Helping those with a disability to be independent is the task of Workbridge and Genevieve McLachlan.
Mrs McLachlan, who is legally blind and has cerebral palsy, comes to Wanganui with her guide-dog Pedro to assess Workbridge clients' needs.
Workbridge is a professional employment service for people with all types of disability.
Workbridge consultant Jan Lawton says when their clients see Mrs McLachlan walk in with her aid and with Pedro, it breaks down barriers.
"We are putting equipment and training in place for them to be independent, and an assessment will show whether the client needs support or technology," Mrs McLachlan says.
But the technology has to be related to their needs.
The assessments are for those who are in work and or training, in order to qualify for the Ministry of Social Development support fund.
Voice dictation software could be one of the technology supports for someone with learning issues where typing was more difficult.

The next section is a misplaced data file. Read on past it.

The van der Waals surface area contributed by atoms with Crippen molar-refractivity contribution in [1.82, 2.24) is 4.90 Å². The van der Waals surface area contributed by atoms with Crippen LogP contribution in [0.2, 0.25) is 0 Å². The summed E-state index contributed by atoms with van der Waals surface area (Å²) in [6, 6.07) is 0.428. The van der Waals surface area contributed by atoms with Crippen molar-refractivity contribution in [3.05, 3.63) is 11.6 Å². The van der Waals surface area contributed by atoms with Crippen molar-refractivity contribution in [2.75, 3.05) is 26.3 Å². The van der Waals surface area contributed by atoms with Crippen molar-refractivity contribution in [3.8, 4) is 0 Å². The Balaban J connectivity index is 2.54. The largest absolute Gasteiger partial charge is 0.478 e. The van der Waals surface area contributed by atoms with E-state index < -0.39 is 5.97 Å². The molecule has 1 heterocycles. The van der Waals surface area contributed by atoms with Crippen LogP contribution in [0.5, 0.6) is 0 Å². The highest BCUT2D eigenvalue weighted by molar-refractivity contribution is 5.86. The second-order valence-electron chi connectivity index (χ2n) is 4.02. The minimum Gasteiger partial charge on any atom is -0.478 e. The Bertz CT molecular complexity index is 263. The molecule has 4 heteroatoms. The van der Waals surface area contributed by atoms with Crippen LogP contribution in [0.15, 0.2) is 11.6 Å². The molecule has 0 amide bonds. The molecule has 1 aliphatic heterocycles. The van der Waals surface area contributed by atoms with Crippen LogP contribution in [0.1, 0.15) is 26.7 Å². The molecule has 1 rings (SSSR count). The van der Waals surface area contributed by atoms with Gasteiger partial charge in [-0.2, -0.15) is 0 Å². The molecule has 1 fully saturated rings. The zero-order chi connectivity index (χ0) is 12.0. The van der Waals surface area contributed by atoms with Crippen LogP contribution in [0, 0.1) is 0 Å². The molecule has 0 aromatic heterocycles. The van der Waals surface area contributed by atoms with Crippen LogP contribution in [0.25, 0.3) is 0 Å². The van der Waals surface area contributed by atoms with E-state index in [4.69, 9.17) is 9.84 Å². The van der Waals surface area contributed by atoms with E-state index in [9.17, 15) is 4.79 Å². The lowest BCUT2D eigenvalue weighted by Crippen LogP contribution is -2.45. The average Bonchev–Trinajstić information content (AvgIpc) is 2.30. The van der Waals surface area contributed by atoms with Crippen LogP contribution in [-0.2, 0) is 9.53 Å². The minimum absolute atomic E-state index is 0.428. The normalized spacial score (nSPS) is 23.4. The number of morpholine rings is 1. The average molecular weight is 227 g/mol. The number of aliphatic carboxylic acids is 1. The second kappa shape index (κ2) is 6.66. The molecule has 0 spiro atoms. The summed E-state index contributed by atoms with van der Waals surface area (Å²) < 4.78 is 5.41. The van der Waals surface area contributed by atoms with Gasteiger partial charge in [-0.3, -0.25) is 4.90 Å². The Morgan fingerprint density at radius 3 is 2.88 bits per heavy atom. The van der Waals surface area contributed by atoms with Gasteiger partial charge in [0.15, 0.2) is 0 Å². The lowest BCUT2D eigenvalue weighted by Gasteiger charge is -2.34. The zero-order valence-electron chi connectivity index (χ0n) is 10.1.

This is becoming important with a population of people getting older and staying in work longer, Mrs Lawton said.
The technology gave people choices, she said, and Workbridge had seen great transformations in their clients.
However, Mrs McLachlan says she has been known to not recommend technology support for people who will not use it.
She added that clients had asked for a laptop, but they were not standard issue and not supplied.
Workbridge's core business is to get people with a disability into work, Mrs Lawton says.
Mrs McLachlan's work takes her around the country, and Air New Zealand also allows her to take Pedro on board with her.
She has been working in the adaptive technology field now for seven years, and encourages people to talk with Workbridge to get into work or training; then they they will meet the assessment criteria.
For more information contact Workbridge, 373 Victoria Ave, www.workbridge.co.nz, 3480352